So what follows are a few random thoughts

Firstly, it’s a question of invisibility. Data about all of us is being collected all the time, but we don’t notice that it is happening because for the most part it is being done invisibily. And even if we have a vague feeling that our data is being collected, we don’t really have any real sense of what data companies have about us (especially when some of this has been inferred), nor do we know how that data is being used. (Susser 2016) says that “information technology makes social self-authorship invisible and unnecessary, by making it difficult for us to know when others are forming impressions about us, and by providing them with tools for making assumptions about who we are which obviate the need for our involvement in the process”.

Secondly, we don’t truly understand the value of the data that is being collected. How many of us happily use the functionality of Twitter or Facebook to demonstrate that we “like” particular items? Do we stop to think about just how much those “likes” can tell about us? (Kosinski, Stillwell et al. 2013) say that “relatively basic digital records of human behavior can be used to automatically and accurately estimate a wide range of personal attributes that people would typically assume to be private”. They demonstrate this using Facebook Likes, showing how these can be used to automatically and accurately predict a range of highly sensitive personal attributes including: sexual orientation, ethnicity, religious and political views, personality traits, intelligence, happiness, use of addictive substances, parental separation, age, and gender.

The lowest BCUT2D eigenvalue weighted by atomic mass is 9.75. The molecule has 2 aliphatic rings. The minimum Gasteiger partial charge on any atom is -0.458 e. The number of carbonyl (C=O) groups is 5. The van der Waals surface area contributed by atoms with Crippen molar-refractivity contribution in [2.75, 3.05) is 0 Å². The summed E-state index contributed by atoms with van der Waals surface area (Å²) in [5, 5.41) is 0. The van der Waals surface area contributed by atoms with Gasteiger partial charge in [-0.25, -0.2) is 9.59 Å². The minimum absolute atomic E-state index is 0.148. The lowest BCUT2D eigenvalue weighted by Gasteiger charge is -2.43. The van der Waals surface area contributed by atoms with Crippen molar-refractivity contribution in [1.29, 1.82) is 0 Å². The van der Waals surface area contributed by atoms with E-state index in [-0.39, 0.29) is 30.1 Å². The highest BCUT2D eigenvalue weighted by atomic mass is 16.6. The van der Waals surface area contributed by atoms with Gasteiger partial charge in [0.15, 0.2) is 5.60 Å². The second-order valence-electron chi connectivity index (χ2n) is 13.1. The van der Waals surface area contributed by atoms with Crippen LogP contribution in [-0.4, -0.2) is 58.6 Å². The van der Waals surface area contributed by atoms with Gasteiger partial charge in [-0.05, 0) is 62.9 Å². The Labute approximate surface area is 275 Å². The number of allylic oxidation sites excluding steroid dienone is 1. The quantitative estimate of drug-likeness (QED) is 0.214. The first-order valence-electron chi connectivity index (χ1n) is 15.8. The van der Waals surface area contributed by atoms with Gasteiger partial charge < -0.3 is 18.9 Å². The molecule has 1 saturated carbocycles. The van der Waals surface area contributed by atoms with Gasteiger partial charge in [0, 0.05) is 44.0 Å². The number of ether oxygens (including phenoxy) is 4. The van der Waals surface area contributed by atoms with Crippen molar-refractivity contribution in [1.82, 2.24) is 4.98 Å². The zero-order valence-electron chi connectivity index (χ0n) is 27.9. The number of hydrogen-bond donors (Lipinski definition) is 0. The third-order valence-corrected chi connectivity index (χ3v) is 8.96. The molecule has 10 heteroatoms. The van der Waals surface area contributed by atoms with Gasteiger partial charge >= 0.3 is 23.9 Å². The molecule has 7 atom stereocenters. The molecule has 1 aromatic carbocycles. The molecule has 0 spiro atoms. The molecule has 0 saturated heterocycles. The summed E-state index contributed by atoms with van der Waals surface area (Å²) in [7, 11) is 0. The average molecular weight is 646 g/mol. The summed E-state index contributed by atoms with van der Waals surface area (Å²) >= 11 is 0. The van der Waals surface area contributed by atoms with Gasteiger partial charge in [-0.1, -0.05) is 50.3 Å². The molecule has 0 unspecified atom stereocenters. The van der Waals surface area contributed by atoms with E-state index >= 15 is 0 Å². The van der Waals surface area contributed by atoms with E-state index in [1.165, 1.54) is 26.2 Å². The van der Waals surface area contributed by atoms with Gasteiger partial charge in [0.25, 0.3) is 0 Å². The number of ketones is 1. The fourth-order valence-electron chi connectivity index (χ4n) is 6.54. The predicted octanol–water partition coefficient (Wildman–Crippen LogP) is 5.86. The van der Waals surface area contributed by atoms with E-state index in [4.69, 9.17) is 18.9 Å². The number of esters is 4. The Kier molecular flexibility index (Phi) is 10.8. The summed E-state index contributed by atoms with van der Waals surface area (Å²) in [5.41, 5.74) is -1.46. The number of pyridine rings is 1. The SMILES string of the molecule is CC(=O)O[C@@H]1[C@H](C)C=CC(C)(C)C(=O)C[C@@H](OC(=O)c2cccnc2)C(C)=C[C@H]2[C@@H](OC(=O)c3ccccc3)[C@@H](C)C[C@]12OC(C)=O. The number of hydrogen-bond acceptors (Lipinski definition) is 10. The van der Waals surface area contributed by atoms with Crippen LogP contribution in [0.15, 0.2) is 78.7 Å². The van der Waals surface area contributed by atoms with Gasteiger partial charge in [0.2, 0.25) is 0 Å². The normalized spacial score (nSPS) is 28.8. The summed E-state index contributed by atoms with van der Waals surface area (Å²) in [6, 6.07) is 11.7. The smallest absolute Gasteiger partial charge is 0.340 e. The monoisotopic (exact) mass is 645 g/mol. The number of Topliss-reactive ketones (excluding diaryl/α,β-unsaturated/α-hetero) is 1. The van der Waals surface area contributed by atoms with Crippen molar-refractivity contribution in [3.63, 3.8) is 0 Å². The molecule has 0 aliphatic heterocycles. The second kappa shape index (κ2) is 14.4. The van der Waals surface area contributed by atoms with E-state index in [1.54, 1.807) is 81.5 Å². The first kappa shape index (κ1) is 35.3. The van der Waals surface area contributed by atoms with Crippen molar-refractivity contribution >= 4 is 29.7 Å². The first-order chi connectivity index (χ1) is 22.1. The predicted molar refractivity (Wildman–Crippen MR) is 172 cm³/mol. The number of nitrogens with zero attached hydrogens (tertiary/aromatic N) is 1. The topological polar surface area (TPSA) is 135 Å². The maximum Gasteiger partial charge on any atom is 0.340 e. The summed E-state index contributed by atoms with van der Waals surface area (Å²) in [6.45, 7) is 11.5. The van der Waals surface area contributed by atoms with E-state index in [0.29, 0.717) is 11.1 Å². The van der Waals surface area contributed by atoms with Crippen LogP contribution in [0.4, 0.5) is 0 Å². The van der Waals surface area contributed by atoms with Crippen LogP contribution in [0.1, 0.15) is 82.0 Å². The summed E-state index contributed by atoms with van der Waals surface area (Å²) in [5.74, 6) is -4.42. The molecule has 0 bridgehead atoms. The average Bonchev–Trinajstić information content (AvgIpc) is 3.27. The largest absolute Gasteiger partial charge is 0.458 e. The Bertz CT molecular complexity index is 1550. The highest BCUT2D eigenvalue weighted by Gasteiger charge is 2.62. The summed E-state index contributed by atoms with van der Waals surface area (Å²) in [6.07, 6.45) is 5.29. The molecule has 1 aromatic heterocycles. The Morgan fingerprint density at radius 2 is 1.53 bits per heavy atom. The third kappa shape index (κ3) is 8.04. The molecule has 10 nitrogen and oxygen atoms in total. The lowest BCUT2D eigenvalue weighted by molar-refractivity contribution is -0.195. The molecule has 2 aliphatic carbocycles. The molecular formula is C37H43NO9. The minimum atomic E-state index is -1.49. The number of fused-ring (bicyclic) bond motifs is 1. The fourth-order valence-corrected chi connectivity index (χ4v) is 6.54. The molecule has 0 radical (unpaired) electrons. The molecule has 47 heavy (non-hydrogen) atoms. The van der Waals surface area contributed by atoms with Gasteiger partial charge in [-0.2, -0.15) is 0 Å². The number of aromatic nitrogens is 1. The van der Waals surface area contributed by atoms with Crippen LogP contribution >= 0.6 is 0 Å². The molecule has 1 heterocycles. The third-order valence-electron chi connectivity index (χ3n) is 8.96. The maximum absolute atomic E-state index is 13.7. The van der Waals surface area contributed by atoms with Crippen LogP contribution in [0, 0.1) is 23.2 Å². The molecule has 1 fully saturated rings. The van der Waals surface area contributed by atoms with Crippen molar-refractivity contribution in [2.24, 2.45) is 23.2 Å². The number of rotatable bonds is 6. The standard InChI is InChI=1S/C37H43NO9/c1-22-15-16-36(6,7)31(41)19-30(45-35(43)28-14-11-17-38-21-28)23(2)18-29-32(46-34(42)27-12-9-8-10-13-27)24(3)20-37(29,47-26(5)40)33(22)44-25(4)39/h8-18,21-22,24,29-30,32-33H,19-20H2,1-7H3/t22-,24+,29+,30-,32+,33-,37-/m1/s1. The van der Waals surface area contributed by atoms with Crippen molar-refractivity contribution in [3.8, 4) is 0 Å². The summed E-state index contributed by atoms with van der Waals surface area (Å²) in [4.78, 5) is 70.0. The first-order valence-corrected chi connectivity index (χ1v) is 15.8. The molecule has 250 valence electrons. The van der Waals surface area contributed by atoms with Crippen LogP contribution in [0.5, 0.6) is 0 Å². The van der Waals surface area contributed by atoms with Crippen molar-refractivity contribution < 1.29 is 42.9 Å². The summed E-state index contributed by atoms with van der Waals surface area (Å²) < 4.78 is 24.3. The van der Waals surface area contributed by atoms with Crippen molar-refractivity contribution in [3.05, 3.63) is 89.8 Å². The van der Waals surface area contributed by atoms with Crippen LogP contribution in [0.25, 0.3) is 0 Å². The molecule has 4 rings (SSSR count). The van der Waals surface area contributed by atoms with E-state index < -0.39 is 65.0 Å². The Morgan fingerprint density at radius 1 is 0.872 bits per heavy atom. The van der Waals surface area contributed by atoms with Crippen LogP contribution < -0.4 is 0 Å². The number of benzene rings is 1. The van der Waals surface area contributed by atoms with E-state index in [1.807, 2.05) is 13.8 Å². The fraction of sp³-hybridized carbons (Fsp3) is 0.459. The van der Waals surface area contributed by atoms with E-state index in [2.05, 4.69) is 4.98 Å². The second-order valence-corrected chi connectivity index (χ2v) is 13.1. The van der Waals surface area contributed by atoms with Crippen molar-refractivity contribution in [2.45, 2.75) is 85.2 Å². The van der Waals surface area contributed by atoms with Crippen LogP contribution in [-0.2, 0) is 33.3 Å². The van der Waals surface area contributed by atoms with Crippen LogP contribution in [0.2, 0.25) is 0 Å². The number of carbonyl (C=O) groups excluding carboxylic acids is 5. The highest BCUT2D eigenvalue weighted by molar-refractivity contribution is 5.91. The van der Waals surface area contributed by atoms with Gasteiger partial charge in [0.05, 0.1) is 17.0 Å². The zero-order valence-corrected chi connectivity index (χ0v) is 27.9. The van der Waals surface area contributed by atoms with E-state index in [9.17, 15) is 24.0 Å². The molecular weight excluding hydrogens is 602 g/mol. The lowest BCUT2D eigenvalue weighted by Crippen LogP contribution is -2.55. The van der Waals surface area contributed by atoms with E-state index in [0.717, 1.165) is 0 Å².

Thirdly, its contextual. (Wang, Yan et al. 2017) talk of how contextual settings influence the way people manage their privacy saying “we may reveal personal information to a stranger on a plane, which rarely happens in other situations”. (Westin 1967p. 34) says that anonymous relations give rise to what Georg Simmel called the “phenomenon of the stranger”, the person who “often received the most surprising openness – confidences which sometimes have the character of a confessional and which would be carefully withheld from a more closely related person”. In this aspect of anonymity the individual can express himself freely because he knows the stranger will not continue in his life and that, although the stranger may give an objective response to the questions put to him, he is able to exert no authority or restraint over the individual.